So I kept her company out in the hallway, as she proceeded to unload all the deliciously snarky observations about the rich girls around us that I shared deep down but had never been able to articulate to anyone before: the materialism and conspicuous consumption; the lack of real interest in academics and the life of the mind; the not-terribly-hidden bigotries against various minorities on campus and petty unkindnesses toward other students in general; the silliness of Greek life; the sense of entitlement that was often mind-boggling to those of us who didn't come from well-to-do or education-friendly families; the way the reality of their behavior conflicted with the fantasies we'd had about escaping our smallminded small towns for ivy-covered halls filled with big ideas and progressive thinkers. When I heard, "____ YOU, you BITCHES," come out of the mouth of this normally meek future schoolteacher, each word suspended in echo down the empty hall, I felt like a therapist helping someone through a catharsis...maybe even my own.
After that evening, whenever we met in the hallway or at some gathering we always seemed to give one another a special raised-eyebrow acknowledgement: We've got their number, sisterfriend.
4) What absolute necessity of college life in your day would seem hilariously out-of-date now?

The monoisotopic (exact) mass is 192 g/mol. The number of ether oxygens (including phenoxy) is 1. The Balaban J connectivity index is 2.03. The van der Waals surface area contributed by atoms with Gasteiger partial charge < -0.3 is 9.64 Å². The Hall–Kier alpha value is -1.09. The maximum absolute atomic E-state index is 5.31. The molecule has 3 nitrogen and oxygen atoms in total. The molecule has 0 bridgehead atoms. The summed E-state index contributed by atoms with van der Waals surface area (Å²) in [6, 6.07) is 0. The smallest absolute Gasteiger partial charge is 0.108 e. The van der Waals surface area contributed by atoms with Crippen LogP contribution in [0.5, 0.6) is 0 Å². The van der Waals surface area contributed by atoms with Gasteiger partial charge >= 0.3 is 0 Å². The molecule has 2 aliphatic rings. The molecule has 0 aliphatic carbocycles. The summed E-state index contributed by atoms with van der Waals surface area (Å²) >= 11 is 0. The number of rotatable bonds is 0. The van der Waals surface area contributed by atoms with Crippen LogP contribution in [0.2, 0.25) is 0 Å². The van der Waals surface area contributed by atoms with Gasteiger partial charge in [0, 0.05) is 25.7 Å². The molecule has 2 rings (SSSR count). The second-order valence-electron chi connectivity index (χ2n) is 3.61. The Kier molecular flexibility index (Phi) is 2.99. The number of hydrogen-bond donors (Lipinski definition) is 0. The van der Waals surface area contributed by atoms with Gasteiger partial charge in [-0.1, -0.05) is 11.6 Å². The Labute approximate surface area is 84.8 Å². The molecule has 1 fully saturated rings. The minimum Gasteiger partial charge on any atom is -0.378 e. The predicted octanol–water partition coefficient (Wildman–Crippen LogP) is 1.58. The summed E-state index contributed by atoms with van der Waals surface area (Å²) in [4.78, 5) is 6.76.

Typewriters; typing paper; typewriter erasers; carbon paper; press-on type for graphics projects.
5) What innovation of today do you wish had been part of your life in college?
Laptop computers. Back in my college days, only the geekiest of the geeks over in the honors science dorm had access to personal computers -- and we're talking the Atari/first-iteration Apple kind. I remember taking an off-campus adult enrichment class on the Apple, being totally befuddled by the whole thing, and thinking, "What possible practical use will this ever be to me?"
Bonus question for those whose college days feel like a long time ago: Share a rule or regulation that will seem funny now. Did you really follow it then?
Co-ed dorms had become the norm at MSU by my time, so my own single-sex dorm, and the rules that governed male visitors, already seemed like a quaint novelty -- as did the Women's Lounge in the Student Union. I myself liked the restrictions; I didn't particularly care for running into other students' male sleepovers in the communal shower room, or the puerile types who tried crashing the Women's Lounge (which was very well-appointed, quiet and comfortable compared to the other common areas of the Union) to make a point about reverse discrimination or to pick up women or to leer at lesbians or whatever.